Also by this author: The Distant Hours, The Forgotten Garden, The Secret Keeper, The Lake House
Published by Atria Books on October 9, 2018
Genres/Lists: Fiction, Historical Fiction
Read synopsis on Goodreads
Buy the book: Amazon/Audible (this post includes affiliate links)
If there’s one word that comes to mind when I read a Kate Morton book, it’s cozy. It’s so easy to curl up and let her stories wrap around you and provide shelter from what’s going on in the world. They’re always so intricate, precariously balancing past and present until they collide in the most unexpected ways.
The Clockmaker’s Daughter was no different, but this one took more time than usual to get into. It took, to be precise, just over 100 pages, which is a rarity for me with a Morton novel. Perhaps this is because I didn’t bother to read the synopsis (she has never disappointed me), and so I was unprepared for the shift in writing formula that I had become accustomed to. Even so, there was never a time when I wanted to put it down because I knew in my heart that I would come to love it.
It’s hard to summarize a novel as complex as this one, particularly because some characters, such as Elodie from present day, are mostly vehicles for the larger story, which comprised of Lily and Edward, so I’ll share this snippet from the book instead:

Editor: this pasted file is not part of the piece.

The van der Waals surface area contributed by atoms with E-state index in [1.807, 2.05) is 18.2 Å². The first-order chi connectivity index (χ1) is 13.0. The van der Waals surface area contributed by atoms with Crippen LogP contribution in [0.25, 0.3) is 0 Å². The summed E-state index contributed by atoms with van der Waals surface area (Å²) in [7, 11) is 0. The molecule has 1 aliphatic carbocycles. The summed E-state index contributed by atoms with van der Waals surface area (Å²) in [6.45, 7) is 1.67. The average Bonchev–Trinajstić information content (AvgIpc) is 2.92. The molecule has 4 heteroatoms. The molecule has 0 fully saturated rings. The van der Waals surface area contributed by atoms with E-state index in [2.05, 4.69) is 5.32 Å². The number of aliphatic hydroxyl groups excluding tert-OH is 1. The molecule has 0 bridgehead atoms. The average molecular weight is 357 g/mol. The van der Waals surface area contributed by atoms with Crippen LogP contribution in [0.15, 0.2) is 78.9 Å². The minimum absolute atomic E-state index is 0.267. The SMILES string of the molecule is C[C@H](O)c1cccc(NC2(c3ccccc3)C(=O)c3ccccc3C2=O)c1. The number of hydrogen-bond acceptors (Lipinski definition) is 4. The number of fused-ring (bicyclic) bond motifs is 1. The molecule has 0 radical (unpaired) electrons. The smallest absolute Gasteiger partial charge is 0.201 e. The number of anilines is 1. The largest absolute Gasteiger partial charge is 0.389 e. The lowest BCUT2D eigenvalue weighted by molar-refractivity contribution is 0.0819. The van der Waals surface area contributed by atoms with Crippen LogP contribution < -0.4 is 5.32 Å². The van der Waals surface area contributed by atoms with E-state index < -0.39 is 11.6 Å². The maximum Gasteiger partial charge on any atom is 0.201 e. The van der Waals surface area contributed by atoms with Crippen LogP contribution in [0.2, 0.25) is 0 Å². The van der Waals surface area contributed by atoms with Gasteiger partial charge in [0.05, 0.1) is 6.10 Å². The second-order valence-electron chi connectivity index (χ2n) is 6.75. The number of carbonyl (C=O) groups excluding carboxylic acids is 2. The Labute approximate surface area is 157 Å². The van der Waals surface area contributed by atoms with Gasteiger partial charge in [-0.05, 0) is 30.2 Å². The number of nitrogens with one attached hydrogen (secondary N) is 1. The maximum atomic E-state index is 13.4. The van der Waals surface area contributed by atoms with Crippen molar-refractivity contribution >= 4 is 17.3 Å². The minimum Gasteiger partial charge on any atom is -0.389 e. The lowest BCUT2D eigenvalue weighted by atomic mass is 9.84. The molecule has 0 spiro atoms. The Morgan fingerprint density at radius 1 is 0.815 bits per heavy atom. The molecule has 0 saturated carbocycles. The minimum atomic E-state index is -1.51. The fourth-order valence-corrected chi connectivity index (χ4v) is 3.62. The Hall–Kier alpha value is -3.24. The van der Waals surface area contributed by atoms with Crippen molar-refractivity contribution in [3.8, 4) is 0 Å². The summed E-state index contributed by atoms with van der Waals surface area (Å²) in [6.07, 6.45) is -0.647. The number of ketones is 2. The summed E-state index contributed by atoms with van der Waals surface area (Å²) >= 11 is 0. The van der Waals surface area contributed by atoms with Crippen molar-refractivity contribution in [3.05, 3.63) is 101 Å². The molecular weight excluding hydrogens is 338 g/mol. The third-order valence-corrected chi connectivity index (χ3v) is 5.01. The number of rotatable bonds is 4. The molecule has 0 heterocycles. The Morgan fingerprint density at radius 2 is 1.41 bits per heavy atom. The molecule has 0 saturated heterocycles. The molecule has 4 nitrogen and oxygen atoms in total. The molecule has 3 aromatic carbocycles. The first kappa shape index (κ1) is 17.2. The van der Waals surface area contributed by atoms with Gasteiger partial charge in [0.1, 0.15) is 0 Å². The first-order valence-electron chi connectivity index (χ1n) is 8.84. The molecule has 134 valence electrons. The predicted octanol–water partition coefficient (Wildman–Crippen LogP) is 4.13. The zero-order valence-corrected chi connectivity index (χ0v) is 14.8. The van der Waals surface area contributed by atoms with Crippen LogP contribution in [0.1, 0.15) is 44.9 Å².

As I said, there’s a lot going on. And as always, Morton’s descriptions are rich and tactile: I could hear the rustle of the leaves and feel the crisp summer air just as she described it. Even so, the story fell flatter than expected. I don’t have anything negative to say, but rather the author took a stylistic leap that didn’t resonate with me. I have no doubt others will disagree, for the book is still a lyrical and literary work to be reckoned with, but it left me feeling underwhelmed.
As for the stylistic leap I’m referring to, The Clockmaker’s Daughter is different in that, rather than bridging past and present with a tangible object or specific person, it is done through multiple layers and characters – some of this planet, others not so much. This, in itself, was a bit challenging to get used to, for the delineations between storylines weren’t as obvious as I would have expected. The characters themselves were strong, but the threads weaving together the generations were weak. This weakness didn’t unravel the story, but it did make it more difficult for me to connect with the characters.
With all that said, I’m looking forward to Morton’s next book. I have never finished one of her books wishing I hadn’t read it, and even though this one left me underwhelmed, it still shines brighter than many other books I’ve read. If you’re a Kate Morton fan, I recommend reading it, but if you’re new to her, I’d recommend starting elsewhere.
Recommended for: Kate Morton fans and those who are intrigued by a leap of faith into a new style.